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Not all eggs are created equal. Here’s what the different labels mean.

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Not all eggs are created equal. Here’s what the different labels mean.

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1 Cage-free.

These are laid by hens that are not housed in enclosures.

They roam in a building, room or open area that includes nesting space and perches.

Unlike hens that produce free-range eggs, they do not usually have access to the outdoors.

2 Free-range.

These eggs are laid by hens allowed to roam freely outdoors instead of being restricted to enclosures. On top of eating grains, they may forage for wild plants and insects.

3 Certified organic.

These eggs are usually laid by cage-free as well as free-range hens raised on 100 per cent certified organic feed – no synthetic pesticides, fungicides or fertilisers. Organic eggs may also come from caged chickens, says Bibi Chia, principal dietitian at Raffles Diabetes & Endocrine Centre.

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4 Omega-3 enriched

Egg yolks already contain some naturally-occurring omega-3 fatty acids, like docosahexaenoic acid (DHA). But these eggs provide even more as they are laid by hens fed a dietrich in omega-3 fatty acids, says the American Egg Board. Each packs 100mg to over 600mg of the beneficial fatty acid, which is also found in oily fish, and needed for the proper development and maintenance of brain cells.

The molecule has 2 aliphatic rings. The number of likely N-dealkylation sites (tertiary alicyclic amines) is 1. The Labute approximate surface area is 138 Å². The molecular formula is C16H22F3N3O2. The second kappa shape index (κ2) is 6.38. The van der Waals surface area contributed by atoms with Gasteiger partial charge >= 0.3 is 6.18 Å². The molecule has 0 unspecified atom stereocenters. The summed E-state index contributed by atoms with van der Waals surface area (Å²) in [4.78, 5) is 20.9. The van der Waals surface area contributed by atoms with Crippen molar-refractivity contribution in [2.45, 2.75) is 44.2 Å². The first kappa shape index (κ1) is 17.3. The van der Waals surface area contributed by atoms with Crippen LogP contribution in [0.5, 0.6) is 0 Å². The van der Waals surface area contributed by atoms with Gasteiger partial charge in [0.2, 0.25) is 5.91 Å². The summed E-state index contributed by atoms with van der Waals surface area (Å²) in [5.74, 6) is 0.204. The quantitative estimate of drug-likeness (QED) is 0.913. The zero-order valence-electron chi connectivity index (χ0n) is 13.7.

5 Pasteurised

These eggs are heated to a temperature just below the coagulation point to destroy salmonella, a bacterium that’s a major cause of food-borne illness throughout the world. They can be used for lightly cooked or uncooked food preparations, such as mayonnaise, cream or mousse. Pasteurised eggs are sometimes recommended for young children, the elderly and people with weakened immune systems to lower their risk of contracting a salmonella infection.

6 Kampung

These come from kampung chickens. Their nutrient content is similar to that of normal eggs, says Bibi. Many people assume that the chickens are free- roaming but they are not, she says. The term kampung chicken refers to a breed of chicken found in Malaysia and Indonesia.

7 Brown
The colour of the shell has nothing to do with the nutritional value, quality or flavour of the egg. The colour depends on the breed of the hens. The American Egg Board says hens with white feathers and white ear lobes lay white eggs, while those with red feathers and red ear lobes lay brown eggs.